Still selling locally, but focusing on bulk sales to pay the bills

Last updated: May 13. 2014 5:05PM - 1326 Views
By - kstrange@civitasmedia.com



Bryan Cave, director of the county's cooperative extension agency (pictured above), said Pilot Mountain Pride will be narrowing its focus this year. The center will be focusing on bulk sales, but the public will still be able to order fresh, local produce online.
Bryan Cave, director of the county's cooperative extension agency (pictured above), said Pilot Mountain Pride will be narrowing its focus this year. The center will be focusing on bulk sales, but the public will still be able to order fresh, local produce online.
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PILOT MOUNTAIN — After a miserable growing season last year, officials with Pilot Mountain Pride say they have narrowed their focus and are making a few changes to the way fresh, local produce is marketed in the region.


“To put it bluntly, we’re getting back to our roots,” said Bryan Cave, director of the county’s cooperative extension service. “Since we opened Pilot Mountain Pride several years ago, we’ve had a lot of success and have tried a lot of things, but we need to get back to our roots and focus on what we do best and our original goal: To help farmers market their product.”


While Cave said customers won’t see much difference, the center is now focusing on generating a steady stream of revenue by narrowing their choice of products.


“The major difference in the way we’re doing things this year is we’ve been working with our farmers and now we have a better idea of what crops are coming in and when they will be there,” he said. “We’re going to be focusing on selling a few items in bulk.”


This year, those items include yellow squash, cabbage and bell peppers.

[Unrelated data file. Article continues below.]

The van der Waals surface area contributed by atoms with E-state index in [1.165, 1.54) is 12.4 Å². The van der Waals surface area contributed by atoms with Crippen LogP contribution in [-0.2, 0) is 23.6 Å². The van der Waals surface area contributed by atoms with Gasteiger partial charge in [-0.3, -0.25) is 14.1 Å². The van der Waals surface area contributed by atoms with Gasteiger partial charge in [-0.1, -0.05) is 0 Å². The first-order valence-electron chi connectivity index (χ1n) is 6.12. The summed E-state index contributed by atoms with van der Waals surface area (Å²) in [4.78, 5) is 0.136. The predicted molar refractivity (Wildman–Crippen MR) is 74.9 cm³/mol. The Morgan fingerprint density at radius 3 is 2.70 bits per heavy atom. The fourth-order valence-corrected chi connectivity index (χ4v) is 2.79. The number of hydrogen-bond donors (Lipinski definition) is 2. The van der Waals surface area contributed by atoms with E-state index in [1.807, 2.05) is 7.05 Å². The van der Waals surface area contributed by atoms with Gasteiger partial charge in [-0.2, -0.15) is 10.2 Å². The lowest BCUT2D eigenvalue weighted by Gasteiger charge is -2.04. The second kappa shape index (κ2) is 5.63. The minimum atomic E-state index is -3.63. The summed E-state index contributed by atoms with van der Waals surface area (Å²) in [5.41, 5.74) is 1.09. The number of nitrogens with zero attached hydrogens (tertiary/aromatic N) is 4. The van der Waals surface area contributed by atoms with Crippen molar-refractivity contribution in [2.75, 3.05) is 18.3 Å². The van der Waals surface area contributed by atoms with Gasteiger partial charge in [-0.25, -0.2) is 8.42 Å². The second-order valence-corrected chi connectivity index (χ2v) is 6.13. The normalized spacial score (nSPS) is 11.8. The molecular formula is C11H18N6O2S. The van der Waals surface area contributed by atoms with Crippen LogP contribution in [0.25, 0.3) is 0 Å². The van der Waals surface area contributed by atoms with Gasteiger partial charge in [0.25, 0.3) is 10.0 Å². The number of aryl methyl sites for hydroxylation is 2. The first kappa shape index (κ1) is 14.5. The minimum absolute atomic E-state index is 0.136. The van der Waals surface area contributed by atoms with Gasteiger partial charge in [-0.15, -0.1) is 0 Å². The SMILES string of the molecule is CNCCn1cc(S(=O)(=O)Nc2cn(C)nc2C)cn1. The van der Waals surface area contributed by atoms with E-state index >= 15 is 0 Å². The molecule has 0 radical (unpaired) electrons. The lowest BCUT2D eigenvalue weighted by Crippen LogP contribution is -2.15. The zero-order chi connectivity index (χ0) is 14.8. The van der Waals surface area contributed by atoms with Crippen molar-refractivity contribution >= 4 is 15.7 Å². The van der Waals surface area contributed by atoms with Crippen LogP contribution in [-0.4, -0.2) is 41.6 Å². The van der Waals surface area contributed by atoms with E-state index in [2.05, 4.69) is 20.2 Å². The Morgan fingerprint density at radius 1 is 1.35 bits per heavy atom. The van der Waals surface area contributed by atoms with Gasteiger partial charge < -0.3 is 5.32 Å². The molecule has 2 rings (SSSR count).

“We looked at our records and what has been selling and are focusing on that,” he said. “That doesn’t mean we’re not going to continue to try new things, but they may be secondary.”


Cave agreed that customers need variety, and said the group will continue to work to provide what customers want.


“We’re not just going to do a few things and nothing else, but we’re going to focus on a few products from a bulk standpoint to pay the bills,” he said.


The new direction for the marketing center is the result of trial and error, according to Cave.


“I think any time you start working on a new project, you don’t know exactly what you’re doing so we tried new things and several different avenues like the storefront in Mount Airy,” he said. “We found that we do a good job of putting products together and marketing them in bulk, but we’re not so good at marketing on a sales floor.”


Cave said the group’s primary purpose hasn’t changed — helping area farmers.


“That’s the goal,” he said. “We had gotten hung up on everything being consumer-drive, but realized we had to focus on who’s growing the product. That’s what we’re going to do, help the farmers and move forward from there.”


Two new employees are also in place at the Pilot Mountain center, Cave said.


“We decided one person couldn’t do it all,” he said, noting it took years of trial and error to come to that realization. “We’ve been down that road, so now we have Ricky Fulk in the position of director and Joshua Cave in charge of marketing.


“They’re both farmers, so they know and understand agriculture and the issues facing county farmers,” Cave added. “Both have marketing experience and they compliment each other very well.”


While the focus of the center has changed somewhat, Cave promised consumers shouldn’t see much difference.


“Anyone who, for example, went to the Mount Airy store can now go to the Pilot Mountain Pride website and sign up for a weekly notice of what we have for sale,” he said. “They can place their order online and we will deliver it to a nearby place they can pick it up.”


Todd Tucker, director of the Surry County Economic Development Partnership, which oversees center funding and operations, said he feels positive about the changes.


“We took a look at the past couple of years as to what the program originally started out to do and that is getting more local food to local people,” he said. “We quickly realized that wasn’t going to pay the bills. We tried a few different things and after a couple of years we realized we had to sell in bulk to give us a steady stream of income.


“It was a growing and learning experience,” Tucker said. “But I think this will make the difference for us going forward.”


Keith Strange can be reached at 336-719-1929 or via Twitter @strangereporter.

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